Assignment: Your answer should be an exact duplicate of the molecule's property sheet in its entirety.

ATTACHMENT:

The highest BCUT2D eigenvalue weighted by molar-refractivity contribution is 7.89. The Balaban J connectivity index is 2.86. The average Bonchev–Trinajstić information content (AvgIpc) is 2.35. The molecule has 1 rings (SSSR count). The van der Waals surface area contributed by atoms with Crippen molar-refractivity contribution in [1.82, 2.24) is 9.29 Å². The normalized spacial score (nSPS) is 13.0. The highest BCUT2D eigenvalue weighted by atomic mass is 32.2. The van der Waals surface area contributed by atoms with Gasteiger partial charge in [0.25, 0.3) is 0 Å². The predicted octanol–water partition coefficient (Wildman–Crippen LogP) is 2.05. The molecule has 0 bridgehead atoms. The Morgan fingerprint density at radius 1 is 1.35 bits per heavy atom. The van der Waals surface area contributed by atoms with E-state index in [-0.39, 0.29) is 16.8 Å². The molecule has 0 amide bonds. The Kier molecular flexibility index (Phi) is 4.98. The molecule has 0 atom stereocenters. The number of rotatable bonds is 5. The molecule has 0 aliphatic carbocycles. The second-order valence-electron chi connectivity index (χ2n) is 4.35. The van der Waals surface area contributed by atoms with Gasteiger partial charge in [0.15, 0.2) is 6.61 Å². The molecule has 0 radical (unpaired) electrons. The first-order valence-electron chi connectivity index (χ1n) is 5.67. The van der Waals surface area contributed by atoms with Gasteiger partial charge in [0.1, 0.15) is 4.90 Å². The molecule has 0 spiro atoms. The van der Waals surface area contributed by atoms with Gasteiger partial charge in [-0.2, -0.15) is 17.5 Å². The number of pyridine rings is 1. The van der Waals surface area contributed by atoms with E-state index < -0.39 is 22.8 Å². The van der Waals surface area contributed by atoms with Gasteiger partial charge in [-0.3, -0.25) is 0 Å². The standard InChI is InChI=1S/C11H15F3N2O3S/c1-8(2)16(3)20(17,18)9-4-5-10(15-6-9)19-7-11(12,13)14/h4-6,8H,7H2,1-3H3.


The highest BCUT2D eigenvalue weighted by molar-refractivity contribution is 7.89. The Balaban J connectivity index is 2.86. The average Bonchev–Trinajstić information content (AvgIpc) is 2.35. The molecule has 1 rings (SSSR count). The van der Waals surface area contributed by atoms with Crippen molar-refractivity contribution in [1.82, 2.24) is 9.29 Å². The normalized spacial score (nSPS) is 13.0. The highest BCUT2D eigenvalue weighted by atomic mass is 32.2. The van der Waals surface area contributed by atoms with Gasteiger partial charge in [0.25, 0.3) is 0 Å². The predicted octanol–water partition coefficient (Wildman–Crippen LogP) is 2.05. The molecule has 0 bridgehead atoms. The Morgan fingerprint density at radius 1 is 1.35 bits per heavy atom. The van der Waals surface area contributed by atoms with E-state index in [-0.39, 0.29) is 16.8 Å². The molecule has 0 amide bonds. The Kier molecular flexibility index (Phi) is 4.98. The molecule has 0 atom stereocenters. The number of rotatable bonds is 5. The molecule has 0 aliphatic carbocycles. The second-order valence-electron chi connectivity index (χ2n) is 4.35. The van der Waals surface area contributed by atoms with Gasteiger partial charge in [0.15, 0.2) is 6.61 Å². The molecule has 0 radical (unpaired) electrons. The first-order valence-electron chi connectivity index (χ1n) is 5.67. The van der Waals surface area contributed by atoms with Gasteiger partial charge in [0.1, 0.15) is 4.90 Å². The molecule has 0 spiro atoms. The van der Waals surface area contributed by atoms with Gasteiger partial charge in [-0.2, -0.15) is 17.5 Å². The number of pyridine rings is 1. The van der Waals surface area contributed by atoms with E-state index < -0.39 is 22.8 Å². The van der Waals surface area contributed by atoms with Gasteiger partial charge in [-0.3, -0.25) is 0 Å². The standard InChI is InChI=1S/C11H15F3N2O3S/c1-8(2)16(3)20(17,18)9-4-5-10(15-6-9)19-7-11(12,13)14/h4-6,8H,7H2,1-3H3.